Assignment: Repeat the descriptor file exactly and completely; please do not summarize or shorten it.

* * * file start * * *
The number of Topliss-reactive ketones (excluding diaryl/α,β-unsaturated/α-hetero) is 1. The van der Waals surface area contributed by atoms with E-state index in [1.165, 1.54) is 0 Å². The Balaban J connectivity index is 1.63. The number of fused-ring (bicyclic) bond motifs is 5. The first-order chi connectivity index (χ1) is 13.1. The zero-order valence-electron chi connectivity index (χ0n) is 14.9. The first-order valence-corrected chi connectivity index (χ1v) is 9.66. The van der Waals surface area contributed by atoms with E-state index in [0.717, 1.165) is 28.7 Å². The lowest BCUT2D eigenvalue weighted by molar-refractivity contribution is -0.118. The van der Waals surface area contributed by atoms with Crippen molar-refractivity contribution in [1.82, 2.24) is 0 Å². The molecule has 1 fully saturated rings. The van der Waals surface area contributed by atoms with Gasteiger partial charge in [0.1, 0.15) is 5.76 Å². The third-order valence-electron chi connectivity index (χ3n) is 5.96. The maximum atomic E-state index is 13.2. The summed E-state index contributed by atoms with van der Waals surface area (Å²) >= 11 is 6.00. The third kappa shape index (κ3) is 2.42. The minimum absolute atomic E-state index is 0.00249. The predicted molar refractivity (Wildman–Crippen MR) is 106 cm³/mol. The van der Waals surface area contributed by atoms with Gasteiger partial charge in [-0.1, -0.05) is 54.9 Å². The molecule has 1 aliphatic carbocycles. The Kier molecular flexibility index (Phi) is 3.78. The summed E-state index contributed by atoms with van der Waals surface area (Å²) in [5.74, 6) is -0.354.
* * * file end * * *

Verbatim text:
The number of Topliss-reactive ketones (excluding diaryl/α,β-unsaturated/α-hetero) is 1. The van der Waals surface area contributed by atoms with E-state index in [1.165, 1.54) is 0 Å². The Balaban J connectivity index is 1.63. The number of fused-ring (bicyclic) bond motifs is 5. The first-order chi connectivity index (χ1) is 13.1. The zero-order valence-electron chi connectivity index (χ0n) is 14.9. The first-order valence-corrected chi connectivity index (χ1v) is 9.66. The van der Waals surface area contributed by atoms with E-state index in [0.717, 1.165) is 28.7 Å². The lowest BCUT2D eigenvalue weighted by molar-refractivity contribution is -0.118. The van der Waals surface area contributed by atoms with Crippen molar-refractivity contribution in [1.82, 2.24) is 0 Å². The molecule has 1 fully saturated rings. The van der Waals surface area contributed by atoms with Gasteiger partial charge in [0.1, 0.15) is 5.76 Å². The third-order valence-electron chi connectivity index (χ3n) is 5.96. The maximum atomic E-state index is 13.2. The summed E-state index contributed by atoms with van der Waals surface area (Å²) >= 11 is 6.00. The third kappa shape index (κ3) is 2.42. The minimum absolute atomic E-state index is 0.00249. The predicted molar refractivity (Wildman–Crippen MR) is 106 cm³/mol. The van der Waals surface area contributed by atoms with Gasteiger partial charge in [-0.1, -0.05) is 54.9 Å². The molecule has 1 aliphatic carbocycles. The Kier molecular flexibility index (Phi) is 3.78. The summed E-state index contributed by atoms with van der Waals surface area (Å²) in [5.74, 6) is -0.354.